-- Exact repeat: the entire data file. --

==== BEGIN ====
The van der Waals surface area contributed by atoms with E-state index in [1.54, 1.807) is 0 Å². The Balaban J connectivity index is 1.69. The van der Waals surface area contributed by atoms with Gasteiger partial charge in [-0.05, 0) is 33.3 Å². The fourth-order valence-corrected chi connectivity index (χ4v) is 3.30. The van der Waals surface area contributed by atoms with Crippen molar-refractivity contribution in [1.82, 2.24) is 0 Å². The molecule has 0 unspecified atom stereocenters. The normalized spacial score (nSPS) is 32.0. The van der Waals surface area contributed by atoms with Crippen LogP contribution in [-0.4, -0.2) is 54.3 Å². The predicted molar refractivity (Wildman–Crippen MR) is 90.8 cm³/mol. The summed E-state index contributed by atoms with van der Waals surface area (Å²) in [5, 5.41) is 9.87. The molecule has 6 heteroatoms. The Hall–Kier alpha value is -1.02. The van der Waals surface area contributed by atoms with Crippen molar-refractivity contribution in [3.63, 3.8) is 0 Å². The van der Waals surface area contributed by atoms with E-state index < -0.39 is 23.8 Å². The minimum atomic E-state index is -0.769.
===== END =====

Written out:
The van der Waals surface area contributed by atoms with E-state index in [1.54, 1.807) is 0 Å². The Balaban J connectivity index is 1.69. The van der Waals surface area contributed by atoms with Gasteiger partial charge in [-0.05, 0) is 33.3 Å². The fourth-order valence-corrected chi connectivity index (χ4v) is 3.30. The van der Waals surface area contributed by atoms with Crippen molar-refractivity contribution in [1.82, 2.24) is 0 Å². The molecule has 0 unspecified atom stereocenters. The normalized spacial score (nSPS) is 32.0. The van der Waals surface area contributed by atoms with Crippen LogP contribution in [-0.4, -0.2) is 54.3 Å². The predicted molar refractivity (Wildman–Crippen MR) is 90.8 cm³/mol. The summed E-state index contributed by atoms with van der Waals surface area (Å²) in [5, 5.41) is 9.87. The molecule has 6 heteroatoms. The Hall–Kier alpha value is -1.02. The van der Waals surface area contributed by atoms with Crippen molar-refractivity contribution in [3.63, 3.8) is 0 Å². The van der Waals surface area contributed by atoms with E-state index < -0.39 is 23.8 Å². The minimum atomic E-state index is -0.769.